“He’s handsome, he’s fun, he’s poised and refined, and plays with clarity and virtuosity beyond his years,” says artistic director Paul Dyer of Israel’s talented performer and composer Avi Avital, who will play with the Australian Brandenburg Orchestra for their second twenty fifth anniversary concert in May, 2014.
Avital is best known for his interpretation of well-known Baroque pieces and folk songs, many of which were originally written for instruments other than a mandolin. He is considered one of the emerging young superstars of the world stage right now, playing his chosen instrument of choice with a clarity and professionalism that belies his years.
Avi Avital is “… a brilliant musician who has re-imaged the world of the mandolin” Paul Dyer noted, when talking about how he had chosen the emerging young virtuoso player to be on the orchestra’s 25 Anniversary year program. Together they will ‘celebrate the mandolin, the chameleon of the music world, with a captivating journey of beauty and romance’.
The concert also features the famous Pachelbel Canon, and 20th century compositions by Béla Bartók and Manuel de Fall. Dyer commented on Avital’s choice of works (2) by Johann Sebastian Bach (1685-1750) that he transcribed for the mandolin himself and will present on this very special program.
Whichever way you look at it, Dyer points out “Bach’s music is full of secrets. No matter how long you’ve been playing it, there is still something to discover every time. Using a different instrument allows you to hear its timelessness in a new way.”
Historians consider the mandolin as a cousin of the lute, also being popularly revived by Baroque artists around the world. It came into its own during the eighteenth century then suffered a ‘stately decline’. During the 20’s it had a revival, especially in America’s west.
However in the 21st century, for Avital and on his handcrafted instrument it is a whole new challenge, one he embraces with great alacrity. One American critic commented recently that it certainly did not hurt that Avital played the mandolin with the ‘same kind of loving fervour with which a rock guitarist might cradle his guitar.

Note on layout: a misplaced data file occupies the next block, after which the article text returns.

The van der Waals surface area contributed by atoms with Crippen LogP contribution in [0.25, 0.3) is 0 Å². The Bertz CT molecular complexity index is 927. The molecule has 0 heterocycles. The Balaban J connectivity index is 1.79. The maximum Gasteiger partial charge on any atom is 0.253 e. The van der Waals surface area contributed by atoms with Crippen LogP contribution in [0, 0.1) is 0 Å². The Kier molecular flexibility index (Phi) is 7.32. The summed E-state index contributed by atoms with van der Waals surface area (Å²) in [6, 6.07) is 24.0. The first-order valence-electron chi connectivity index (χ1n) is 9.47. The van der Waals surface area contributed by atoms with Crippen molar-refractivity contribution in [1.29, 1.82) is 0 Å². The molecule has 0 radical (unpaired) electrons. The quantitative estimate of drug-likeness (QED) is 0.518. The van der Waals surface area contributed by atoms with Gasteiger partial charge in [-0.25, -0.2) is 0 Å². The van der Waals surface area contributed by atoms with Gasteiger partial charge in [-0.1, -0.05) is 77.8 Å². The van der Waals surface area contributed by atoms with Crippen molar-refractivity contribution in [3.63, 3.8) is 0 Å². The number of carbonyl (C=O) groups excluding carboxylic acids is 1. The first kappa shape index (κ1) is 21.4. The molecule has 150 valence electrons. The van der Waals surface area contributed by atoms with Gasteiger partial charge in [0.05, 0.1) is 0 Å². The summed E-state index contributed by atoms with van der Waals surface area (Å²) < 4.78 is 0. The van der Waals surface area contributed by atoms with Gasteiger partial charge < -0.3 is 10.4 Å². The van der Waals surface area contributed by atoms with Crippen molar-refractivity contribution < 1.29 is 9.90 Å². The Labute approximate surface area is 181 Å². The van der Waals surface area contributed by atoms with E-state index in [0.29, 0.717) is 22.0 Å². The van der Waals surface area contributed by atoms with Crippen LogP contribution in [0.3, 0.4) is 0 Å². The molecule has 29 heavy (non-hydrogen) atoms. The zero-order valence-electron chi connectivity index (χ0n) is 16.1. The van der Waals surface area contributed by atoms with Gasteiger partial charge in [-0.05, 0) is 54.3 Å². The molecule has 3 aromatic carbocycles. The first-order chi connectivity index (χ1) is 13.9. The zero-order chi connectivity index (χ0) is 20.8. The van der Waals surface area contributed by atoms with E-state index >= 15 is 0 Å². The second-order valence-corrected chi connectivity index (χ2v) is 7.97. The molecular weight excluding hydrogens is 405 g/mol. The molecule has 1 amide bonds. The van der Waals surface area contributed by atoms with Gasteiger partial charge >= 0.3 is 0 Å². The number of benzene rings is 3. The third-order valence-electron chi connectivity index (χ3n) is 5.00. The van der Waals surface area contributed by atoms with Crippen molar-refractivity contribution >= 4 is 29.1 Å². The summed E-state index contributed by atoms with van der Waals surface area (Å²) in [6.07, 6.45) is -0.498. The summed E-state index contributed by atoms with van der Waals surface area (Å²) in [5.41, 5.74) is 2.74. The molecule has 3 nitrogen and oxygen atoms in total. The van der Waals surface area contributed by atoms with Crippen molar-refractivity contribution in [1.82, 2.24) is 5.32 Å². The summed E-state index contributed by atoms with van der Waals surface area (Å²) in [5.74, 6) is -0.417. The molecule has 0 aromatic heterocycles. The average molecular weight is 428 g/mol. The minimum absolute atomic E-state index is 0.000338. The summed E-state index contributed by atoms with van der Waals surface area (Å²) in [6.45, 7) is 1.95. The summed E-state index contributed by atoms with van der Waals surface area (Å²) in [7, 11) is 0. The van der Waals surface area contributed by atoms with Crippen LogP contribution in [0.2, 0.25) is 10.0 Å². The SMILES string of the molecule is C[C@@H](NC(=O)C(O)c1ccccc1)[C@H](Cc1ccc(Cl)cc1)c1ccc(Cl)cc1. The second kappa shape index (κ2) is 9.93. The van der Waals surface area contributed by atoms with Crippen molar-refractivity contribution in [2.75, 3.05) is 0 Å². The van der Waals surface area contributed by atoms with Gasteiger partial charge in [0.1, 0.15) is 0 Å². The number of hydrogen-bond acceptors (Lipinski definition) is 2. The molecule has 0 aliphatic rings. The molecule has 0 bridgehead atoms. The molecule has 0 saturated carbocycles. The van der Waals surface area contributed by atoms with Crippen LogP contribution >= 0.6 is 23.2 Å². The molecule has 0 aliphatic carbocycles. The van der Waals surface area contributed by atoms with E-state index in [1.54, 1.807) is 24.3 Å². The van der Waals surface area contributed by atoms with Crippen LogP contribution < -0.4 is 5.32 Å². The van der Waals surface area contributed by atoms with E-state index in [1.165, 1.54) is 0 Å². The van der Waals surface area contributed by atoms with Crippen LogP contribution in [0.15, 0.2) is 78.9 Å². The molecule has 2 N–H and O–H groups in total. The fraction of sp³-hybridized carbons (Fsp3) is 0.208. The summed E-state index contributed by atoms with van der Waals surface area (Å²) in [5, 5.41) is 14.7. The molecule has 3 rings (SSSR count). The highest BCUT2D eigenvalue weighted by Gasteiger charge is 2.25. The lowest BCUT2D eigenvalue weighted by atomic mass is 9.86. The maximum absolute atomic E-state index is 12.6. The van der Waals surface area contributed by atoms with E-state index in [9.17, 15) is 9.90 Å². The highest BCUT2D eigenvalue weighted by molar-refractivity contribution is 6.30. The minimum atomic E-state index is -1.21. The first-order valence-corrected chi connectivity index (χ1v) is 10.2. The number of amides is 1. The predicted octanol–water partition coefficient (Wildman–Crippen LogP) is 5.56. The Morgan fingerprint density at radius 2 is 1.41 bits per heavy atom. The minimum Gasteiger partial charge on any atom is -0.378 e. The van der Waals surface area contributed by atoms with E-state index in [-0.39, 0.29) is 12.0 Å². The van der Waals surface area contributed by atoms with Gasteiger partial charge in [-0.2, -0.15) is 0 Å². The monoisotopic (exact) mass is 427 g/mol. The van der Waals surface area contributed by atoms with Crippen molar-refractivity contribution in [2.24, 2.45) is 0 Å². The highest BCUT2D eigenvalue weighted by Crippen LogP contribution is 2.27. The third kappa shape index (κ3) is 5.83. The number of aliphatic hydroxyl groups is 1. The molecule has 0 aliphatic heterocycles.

Avital has been quoted as responding “God put a mandolin into my hands. Who says he doesn’t have a sense of humour.
Being a member of an ancient culture whose descendants reach back into the mists of time also means that Avi Avital reveres traditions, respects rituals and honours art. For him playing music is a religious experience, especially the synthesis of its many and varied kinds of sounds.
Traditionally stringed instruments in many cultures have been plucked, the balalaika in Russia, the bazooka in Greece, it’s an ancient sound that humans respond to.
Admiring the disparate genres associated with Klezmer, Baroque and contemporary classical music disciplines, Avital is well-known for collaborating intensely with colleagues and artists, such as clarinetist Giora Feidman, soprano Dawn Upshaw, and trumpeter and composer Frank London.
Of Giora Feidman, Avital has been quoted as saying “He’s like my adopted grandfather,”… one you go on a tour with that helps you to bring audiences dancing to their feet. “It was Giora who made me understand that concerts are more than entertainment, that they need spiritual food. And as an artist you are a vessel to serve this purpose.”
A charmer, a musical innovator and a creator, Avi Avital is a graduate of the Jerusalem Music Academy and the Conservatorio Cesare Pollini of Padova, Italy.
He is now based in Berlin and is the first mandolin player to receive a GRAMMY nomination in the category “Best Instrumental Soloist” (2010) for his recording of Avner Dorman’s Mandolin Concerto (Metropolis Ensemble/Andrew Cyr).
He has won numerous competitions and awards, including Germany’s ECHO Prize for his 2008 recording with the David Orlowsky Trio and the AVIV Competition (2007), the preeminent national competition for Israeli soloists.
Avi Avital plays on a variety of instruments including a custom mandolin made by Arik Kerman.
He is used to captivating audiences worldwide and so there is no doubt in my mind that he will be a whole surprise package for Australian audiences to discover for themselves.
He enjoys gathering insights, inspirations, experience and knowledge as he goes. He should find a whole rich new source for material in this wide brown land, very different to anything he has encountered before, influencing and extending his already exceeded boundaries even more.
Bach is for all artists both a challenge and a blank canvas for their unique interpretation of his music.
Each artist paints his extraordinary sounds with their own brush dynamically, and with a real sense of their timeless qualities.
Must say that I am certainly looking forward to my all new encounter with Bach, the mandolin and its handsome young player and finding out just how adaptable it, and he can be.
The Melbourne Recital Centre, with the stunning acoustic of the Dame Elizabeth Murdoch hall, should suit it admirably. Supported by Paul Dyer on his wonderful harpsichord and the stunning array of period instruments played by the talented musicians of the Australian Brandenburg Orchestra , this concert is sure to be yet another memorable ABO Baroque + music event.
Carolyn McDowall, The Culture Concept Circle, 2014
Avi Avital (Israel) mandolin
Australian Brandenburg Orchestra
Paul Dyer director and harpsichord
Vivaldi String Concerto
Vivaldi Concerto for Mandolin in D
Pachelbel Canon and Gigue
Bach Concerto in a minor BWV1041 (Mandolin)
Bach Sonata in e minor BWV1034 (Mandolin)
Albinoni Sonata Op 2 no 2 à 5 in C Major
De Falla Danse Espagnol (Mandolin)
Bartok Romanian Folk Dances (Mandolin)
DATES & BOOKINGS
Melbourne | Melbourne Recital Centre
Sat 17 May 7pm | Sun 18 May 5pm
DATES & BOOKINGS
Sydney | City Recital Hall Angel Place
Wed 7 May 7pm | Fri 9 May 7pm | Sat 10 May 7pm | Wed 14 May 7pm | Fri 16 May 7pm Matinee | Sat 10 May 2pm